THE PROBLEM AND ITS BACKGROUND
Many educators view teaching as organized, purposeful and deliberate efforts designed to bring about certain desirable ends in an individual. Garcia (2000) states that a teacher must know what teaching is because his concept of teaching will guide his behaviour and his own interpretation of teaching that becomes essential to his performance as a teacher. It serves as high guide as well as direction in every classroom work to achieve effective teaching-learning process. Teachers responsible for developing scientific and technological skills among students. They play an important role in teaching to be able to achieve maximum and effective learning. However, to be able to facilitate effective learning they need to have an understanding of what is to be taught. It is from this understanding that it becomes imperative that a number of appropriate and effective strategies be carefully considered and applied to meet the needs of the students.
In the emergence of the borderless world, teachers find themselves in the midst of knowledge explosion where learning is no longer confined to one state of an individual’s development. Thus, teachers need to develop the critical thinking skills and analysis so that they can face the very complicated situations, it is imperative that mentors teach students on how to assimilate knowledge that is relevant, prepare students for the bright new world, and help them become masters not of other person but of themselves and their own destinies.
Teaching science concepts require strategies that will encourage students to reflect and use their thinking skills in relation to the knowledge and information learned in science. One of these strategies is the use of analogy, a method wherein the ideas, culture, resources and experience of the learner is used and it has a positive powerful effect when incorporated in the culture of school. It embraces the fundamental notion that not all learners are the same but all learners are able to think creatively. Students makes sense of their environment in different ways and can construct meaning based on their experiences, thus, producing unique interaction with ideas presented by a teacher. The intent of analogy is to create personal meaning to see old ideas in a new way and is able to explore the inherent complexity of ideas in ways that reveal more personal meaning (Lasley/Matczynski; 1997 Background of the Study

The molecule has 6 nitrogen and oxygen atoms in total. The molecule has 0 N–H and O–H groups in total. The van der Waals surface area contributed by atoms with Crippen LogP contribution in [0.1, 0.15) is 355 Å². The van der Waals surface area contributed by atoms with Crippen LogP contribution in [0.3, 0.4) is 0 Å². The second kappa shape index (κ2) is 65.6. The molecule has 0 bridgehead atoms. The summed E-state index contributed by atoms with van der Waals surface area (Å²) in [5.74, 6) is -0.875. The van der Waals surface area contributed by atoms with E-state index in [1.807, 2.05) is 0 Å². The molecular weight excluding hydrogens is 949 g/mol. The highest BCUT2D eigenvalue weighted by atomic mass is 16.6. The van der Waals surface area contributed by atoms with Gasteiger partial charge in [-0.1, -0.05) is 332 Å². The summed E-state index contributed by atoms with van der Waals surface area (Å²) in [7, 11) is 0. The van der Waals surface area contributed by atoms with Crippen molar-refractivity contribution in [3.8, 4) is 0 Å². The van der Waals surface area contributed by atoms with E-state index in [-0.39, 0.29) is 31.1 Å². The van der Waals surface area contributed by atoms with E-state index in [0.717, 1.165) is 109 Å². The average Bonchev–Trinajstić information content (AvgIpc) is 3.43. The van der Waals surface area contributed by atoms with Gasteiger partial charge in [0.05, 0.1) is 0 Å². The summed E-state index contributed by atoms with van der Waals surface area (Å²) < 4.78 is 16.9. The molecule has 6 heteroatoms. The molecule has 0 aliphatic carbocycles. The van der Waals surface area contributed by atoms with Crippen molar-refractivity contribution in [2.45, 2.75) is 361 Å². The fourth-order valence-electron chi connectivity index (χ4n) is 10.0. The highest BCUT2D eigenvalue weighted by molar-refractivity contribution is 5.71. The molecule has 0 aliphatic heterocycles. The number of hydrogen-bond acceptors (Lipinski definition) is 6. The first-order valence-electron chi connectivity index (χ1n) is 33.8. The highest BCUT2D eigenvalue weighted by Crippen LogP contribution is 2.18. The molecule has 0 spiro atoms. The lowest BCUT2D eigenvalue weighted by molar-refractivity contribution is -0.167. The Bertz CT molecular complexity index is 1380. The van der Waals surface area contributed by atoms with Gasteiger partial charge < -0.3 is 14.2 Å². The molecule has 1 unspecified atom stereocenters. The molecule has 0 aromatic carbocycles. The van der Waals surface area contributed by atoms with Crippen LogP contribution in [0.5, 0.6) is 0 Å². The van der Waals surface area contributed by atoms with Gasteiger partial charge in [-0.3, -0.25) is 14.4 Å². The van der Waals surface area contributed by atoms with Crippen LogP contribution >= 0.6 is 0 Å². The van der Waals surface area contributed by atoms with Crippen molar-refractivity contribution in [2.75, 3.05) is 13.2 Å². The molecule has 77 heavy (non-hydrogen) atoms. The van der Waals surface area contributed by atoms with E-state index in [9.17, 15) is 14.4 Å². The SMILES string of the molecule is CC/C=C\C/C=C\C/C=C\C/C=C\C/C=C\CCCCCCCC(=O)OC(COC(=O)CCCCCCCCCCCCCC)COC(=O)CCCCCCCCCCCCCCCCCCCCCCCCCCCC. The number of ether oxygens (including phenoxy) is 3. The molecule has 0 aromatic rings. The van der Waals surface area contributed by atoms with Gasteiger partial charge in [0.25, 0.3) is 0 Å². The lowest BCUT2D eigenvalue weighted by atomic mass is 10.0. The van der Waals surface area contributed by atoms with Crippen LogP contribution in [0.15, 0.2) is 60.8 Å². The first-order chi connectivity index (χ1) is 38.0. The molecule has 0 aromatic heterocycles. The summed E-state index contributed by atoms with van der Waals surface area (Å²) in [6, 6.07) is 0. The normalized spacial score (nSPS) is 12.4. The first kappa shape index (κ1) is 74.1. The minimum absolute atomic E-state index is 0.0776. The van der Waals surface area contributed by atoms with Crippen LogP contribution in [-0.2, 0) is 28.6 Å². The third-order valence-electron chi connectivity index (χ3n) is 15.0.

Analogy is “…the lifeblood…of human thinking.” (Hofstader) The important role of analogy has been demonstrated by many examples in the history of science. In daily life, we encounter metaphors and analogies very frequently but it appears that they are often misunderstood or discounted. In contrast, analogies are used in science to develop insights into, hypotheses and questions about, and explanations of phenomena that are usually unobservable: they must be understood. In science, two systems are analogous if they agree in the relations between their respective parts (the meaning of “relations” and “parts” below). It has often been asserted that they are fundamental to the development of new ideas.. Moreover, it is inevitable that students will enter our classes with conceptions that conflict to differing extents with our own, if only because science develops so quickly. These differing conceptions of science are interesting “because they reveal a thought process and, by contrast, shed light on some structural features of accepted theory” Analogies provide an opportunity to teach about science as well as teaching science, but they have to be explicitly acknowledged. According to Lawson (1993) "the central goal of science is to develop satisfactory explanations for natural phenomena." In view of this, The Basic Education of the Grade 5 Cabuyao Central School aims to strengthen more the service instruction in all grade levels. Science students...